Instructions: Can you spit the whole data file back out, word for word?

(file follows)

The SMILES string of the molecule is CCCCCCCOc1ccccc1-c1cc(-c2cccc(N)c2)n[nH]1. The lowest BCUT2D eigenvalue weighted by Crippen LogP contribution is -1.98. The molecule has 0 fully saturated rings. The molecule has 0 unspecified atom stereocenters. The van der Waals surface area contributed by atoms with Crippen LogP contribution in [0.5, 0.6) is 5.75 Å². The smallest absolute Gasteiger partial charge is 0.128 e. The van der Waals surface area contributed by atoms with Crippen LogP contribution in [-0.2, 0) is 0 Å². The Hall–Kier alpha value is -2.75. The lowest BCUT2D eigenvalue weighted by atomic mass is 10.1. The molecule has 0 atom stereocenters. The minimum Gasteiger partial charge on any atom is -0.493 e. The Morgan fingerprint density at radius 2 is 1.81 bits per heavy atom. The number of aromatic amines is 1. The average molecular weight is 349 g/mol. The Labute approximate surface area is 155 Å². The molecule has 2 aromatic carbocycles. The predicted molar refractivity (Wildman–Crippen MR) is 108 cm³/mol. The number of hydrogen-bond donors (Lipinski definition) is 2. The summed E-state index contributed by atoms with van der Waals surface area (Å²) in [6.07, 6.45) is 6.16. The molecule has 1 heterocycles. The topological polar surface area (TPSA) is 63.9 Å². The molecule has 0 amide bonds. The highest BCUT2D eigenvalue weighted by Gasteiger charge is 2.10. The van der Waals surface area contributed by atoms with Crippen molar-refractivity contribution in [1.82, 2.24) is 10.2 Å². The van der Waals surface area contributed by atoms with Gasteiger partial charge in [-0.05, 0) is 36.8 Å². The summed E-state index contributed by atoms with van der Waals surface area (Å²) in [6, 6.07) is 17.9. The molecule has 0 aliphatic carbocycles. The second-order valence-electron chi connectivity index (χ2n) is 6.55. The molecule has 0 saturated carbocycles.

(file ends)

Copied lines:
The SMILES string of the molecule is CCCCCCCOc1ccccc1-c1cc(-c2cccc(N)c2)n[nH]1. The lowest BCUT2D eigenvalue weighted by Crippen LogP contribution is -1.98. The molecule has 0 fully saturated rings. The molecule has 0 unspecified atom stereocenters. The van der Waals surface area contributed by atoms with Crippen LogP contribution in [0.5, 0.6) is 5.75 Å². The smallest absolute Gasteiger partial charge is 0.128 e. The van der Waals surface area contributed by atoms with Crippen LogP contribution in [-0.2, 0) is 0 Å². The Hall–Kier alpha value is -2.75. The lowest BCUT2D eigenvalue weighted by atomic mass is 10.1. The molecule has 0 atom stereocenters. The minimum Gasteiger partial charge on any atom is -0.493 e. The Morgan fingerprint density at radius 2 is 1.81 bits per heavy atom. The number of aromatic amines is 1. The average molecular weight is 349 g/mol. The Labute approximate surface area is 155 Å². The molecule has 2 aromatic carbocycles. The predicted molar refractivity (Wildman–Crippen MR) is 108 cm³/mol. The number of hydrogen-bond donors (Lipinski definition) is 2. The summed E-state index contributed by atoms with van der Waals surface area (Å²) in [6.07, 6.45) is 6.16. The molecule has 1 heterocycles. The topological polar surface area (TPSA) is 63.9 Å². The molecule has 0 amide bonds. The highest BCUT2D eigenvalue weighted by Gasteiger charge is 2.10. The van der Waals surface area contributed by atoms with Crippen molar-refractivity contribution in [1.82, 2.24) is 10.2 Å². The van der Waals surface area contributed by atoms with Gasteiger partial charge in [-0.05, 0) is 36.8 Å². The summed E-state index contributed by atoms with van der Waals surface area (Å²) in [6, 6.07) is 17.9. The molecule has 0 aliphatic carbocycles. The second-order valence-electron chi connectivity index (χ2n) is 6.55. The molecule has 0 saturated carbocycles.